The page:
Time was when I got the 0640 (train to London) every day: five days a week, week-in week-out.
I’m lucky enough to enjoy a much better work-life balance these days, only needing to go into London two or three days a week. Actually I rather like the mix; plus on my London days I’m able to take a more sensible train, which even allows time for a civilised breakfast.
Today though I needed to be in London early, so it was up at 5, and onto a very chilly platform at 0630. First up was a 9-minute delay due to ‘failed track-side equipment’. This having been fixed, there were further problems, due to ‘power car failure in the Corby Glen area’. I’m not quite sure why this locational information was deemed important and I suspect most of my fellow would-be travellers had never heard of Corby Glen and so were unaware that it’s in South Kesteven (Lincolnshire), lies mainly to the north of the A151 (a former toll road), and to the east of the West Glen River (near where the Glen flows through a small graben in the Jurassic limestone).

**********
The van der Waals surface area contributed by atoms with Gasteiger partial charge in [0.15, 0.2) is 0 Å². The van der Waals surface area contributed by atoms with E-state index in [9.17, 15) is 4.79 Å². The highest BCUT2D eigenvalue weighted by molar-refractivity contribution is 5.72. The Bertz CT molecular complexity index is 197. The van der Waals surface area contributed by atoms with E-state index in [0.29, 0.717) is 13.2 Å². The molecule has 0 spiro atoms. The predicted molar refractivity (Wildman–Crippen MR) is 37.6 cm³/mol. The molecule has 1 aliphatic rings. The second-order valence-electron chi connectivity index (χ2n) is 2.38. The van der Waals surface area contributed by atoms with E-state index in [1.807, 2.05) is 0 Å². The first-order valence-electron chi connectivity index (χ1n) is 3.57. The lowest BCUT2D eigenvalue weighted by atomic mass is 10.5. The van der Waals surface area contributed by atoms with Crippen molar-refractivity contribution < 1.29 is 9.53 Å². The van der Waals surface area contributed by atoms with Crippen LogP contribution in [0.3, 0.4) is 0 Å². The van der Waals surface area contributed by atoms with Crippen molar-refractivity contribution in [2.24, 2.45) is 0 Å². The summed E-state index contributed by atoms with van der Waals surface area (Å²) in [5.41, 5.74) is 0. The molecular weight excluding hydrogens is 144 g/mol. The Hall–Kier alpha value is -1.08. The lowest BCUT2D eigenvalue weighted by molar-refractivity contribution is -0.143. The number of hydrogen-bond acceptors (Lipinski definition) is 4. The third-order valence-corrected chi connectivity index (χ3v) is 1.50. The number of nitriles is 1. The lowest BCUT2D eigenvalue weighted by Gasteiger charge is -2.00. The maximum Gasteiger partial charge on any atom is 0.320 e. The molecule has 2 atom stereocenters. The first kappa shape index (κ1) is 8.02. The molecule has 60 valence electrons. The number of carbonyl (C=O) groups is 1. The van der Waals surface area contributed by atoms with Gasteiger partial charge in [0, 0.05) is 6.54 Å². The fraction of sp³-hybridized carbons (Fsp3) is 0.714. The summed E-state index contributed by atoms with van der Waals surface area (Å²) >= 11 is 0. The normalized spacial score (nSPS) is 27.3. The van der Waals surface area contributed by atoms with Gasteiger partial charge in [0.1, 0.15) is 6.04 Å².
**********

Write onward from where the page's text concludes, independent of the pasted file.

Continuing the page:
By this time the display board had switched ominously to ‘delayed’ rather than specifying when the train would arrive. However power was somehow restored and we eventually trundled off 40 minutes late. (I’d allowed sufficient time to make my meeting).
What turned the whole thing into a positive, was the combination of very cold air with darkness: every pantograph on every train produced electrical arcing. It really was most mesmerising. I have no pictorial evidence – you’ll just have to take my word for it.
For more on arcing – read here.